Thursday, February 14, 2008

Drug Pricing Strategies in India

1. Cost-based pricing:

The Indian cabinet ministry proposed to control the prices of 354 essential medicines by taking into account their cost of production. Today 1/4th of Rs. 23,000 crores domestic pharma market is controlled. The ministry has not accepted the industry’s offer to lower the current prices of essential drugs by 5-10%, because the revised policy will prevent companies escaping price control by adding new ingredients to drugs and going out of the essential drugs list. Without such measures, drug makers may add vitamins and other unnecessary components, leading to risky irrational combinations besides defeating the purpose of price control.

The essential therapeutic drugs constitute the painkillers, antibiotics, psychotic drugs, cancer and HIV drugs. The companies making essential drugs are given 150% margin of production cost, whereas price controlled drugs are given 100% margin for the post manufacturing expenses.

2. Value-based pricing:

Biotech industry has been accused of the excessive prices that have been emphasized on the cost of R & D, years of lab and clinical trials, innumerable failures for each successful product and imperative to reward investor’s high risks with commensurately high rewards.

Cost-based justification of high biotech drug prices is based on 2 nontrivial problems. 1) Biotech companies do not base prices on the cost. 2) The industry is beginning to realize that it does not want public to think that the prices are based on the cost.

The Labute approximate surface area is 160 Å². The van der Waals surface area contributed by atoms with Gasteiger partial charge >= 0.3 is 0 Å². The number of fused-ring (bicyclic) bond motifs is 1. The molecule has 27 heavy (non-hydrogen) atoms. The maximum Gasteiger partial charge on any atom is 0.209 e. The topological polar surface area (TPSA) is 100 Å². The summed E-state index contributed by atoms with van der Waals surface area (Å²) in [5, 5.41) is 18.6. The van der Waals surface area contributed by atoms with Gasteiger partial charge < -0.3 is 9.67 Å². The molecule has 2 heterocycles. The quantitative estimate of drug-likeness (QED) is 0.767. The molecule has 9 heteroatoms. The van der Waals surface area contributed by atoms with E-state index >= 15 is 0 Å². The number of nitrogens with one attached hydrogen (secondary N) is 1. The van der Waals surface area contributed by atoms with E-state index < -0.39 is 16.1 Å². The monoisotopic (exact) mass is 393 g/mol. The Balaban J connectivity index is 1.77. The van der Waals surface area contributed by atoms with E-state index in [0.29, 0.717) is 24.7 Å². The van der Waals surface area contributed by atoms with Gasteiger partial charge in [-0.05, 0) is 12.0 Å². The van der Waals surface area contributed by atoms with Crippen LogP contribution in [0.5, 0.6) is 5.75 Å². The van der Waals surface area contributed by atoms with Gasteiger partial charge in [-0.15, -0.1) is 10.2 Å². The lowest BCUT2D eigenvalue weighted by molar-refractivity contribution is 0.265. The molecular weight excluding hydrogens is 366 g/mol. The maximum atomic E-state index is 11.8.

The price for new product must cover the incremental expenditures on manufacturing and marketing but there is no logic to quantify past expenditures on R & D. Rather, prices are based on what the market will bear. These prices may or may not reimburse past efforts and investments, but their social purpose is to encourage future efforts and future investments. The prices for today’s products finance research for tomorrow’s products either directly through the retained earnings of biotech firms or indirectly by enriching investors who remain attached to the sector rather than moving their money elsewhere.

So, biotech companies now promote the language of ‘value-based pricing’ for their products; which offers the virtue of honesty. With this, we need face these questions: How to define value in healthcare, how do we measure it? Or is it only about value and not cost.

The link between innovation and market-based pricing: Innovation in the biotech industry is created and driven by multiple factors: the existing market-based pricing, size of the biopharma companies’ R & D budget, level of venture capital investment and level of government intervention in market. The recent history has shown that threat of price control drives investors out and dries up the resources those researchers must have to develop tomorrow’s medical miracles.

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